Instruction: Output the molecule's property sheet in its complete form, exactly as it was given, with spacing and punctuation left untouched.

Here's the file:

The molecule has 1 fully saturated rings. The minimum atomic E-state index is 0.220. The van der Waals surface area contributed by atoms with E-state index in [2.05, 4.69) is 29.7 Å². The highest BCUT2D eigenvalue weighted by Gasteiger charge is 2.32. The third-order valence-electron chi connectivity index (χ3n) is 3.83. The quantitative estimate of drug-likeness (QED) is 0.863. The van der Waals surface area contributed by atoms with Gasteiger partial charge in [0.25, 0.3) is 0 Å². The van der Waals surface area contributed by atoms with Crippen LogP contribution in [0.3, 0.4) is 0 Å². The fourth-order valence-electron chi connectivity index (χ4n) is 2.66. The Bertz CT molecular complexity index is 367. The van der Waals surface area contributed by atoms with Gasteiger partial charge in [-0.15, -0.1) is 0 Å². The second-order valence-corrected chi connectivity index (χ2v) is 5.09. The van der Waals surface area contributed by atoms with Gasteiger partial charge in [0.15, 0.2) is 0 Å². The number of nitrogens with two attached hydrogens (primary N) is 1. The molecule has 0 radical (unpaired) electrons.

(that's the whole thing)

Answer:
The molecule has 1 fully saturated rings. The minimum atomic E-state index is 0.220. The van der Waals surface area contributed by atoms with E-state index in [2.05, 4.69) is 29.7 Å². The highest BCUT2D eigenvalue weighted by Gasteiger charge is 2.32. The third-order valence-electron chi connectivity index (χ3n) is 3.83. The quantitative estimate of drug-likeness (QED) is 0.863. The van der Waals surface area contributed by atoms with Gasteiger partial charge in [0.25, 0.3) is 0 Å². The van der Waals surface area contributed by atoms with Crippen LogP contribution in [0.3, 0.4) is 0 Å². The fourth-order valence-electron chi connectivity index (χ4n) is 2.66. The Bertz CT molecular complexity index is 367. The van der Waals surface area contributed by atoms with Gasteiger partial charge in [-0.15, -0.1) is 0 Å². The second-order valence-corrected chi connectivity index (χ2v) is 5.09. The van der Waals surface area contributed by atoms with Gasteiger partial charge in [0.15, 0.2) is 0 Å². The number of nitrogens with two attached hydrogens (primary N) is 1. The molecule has 0 radical (unpaired) electrons.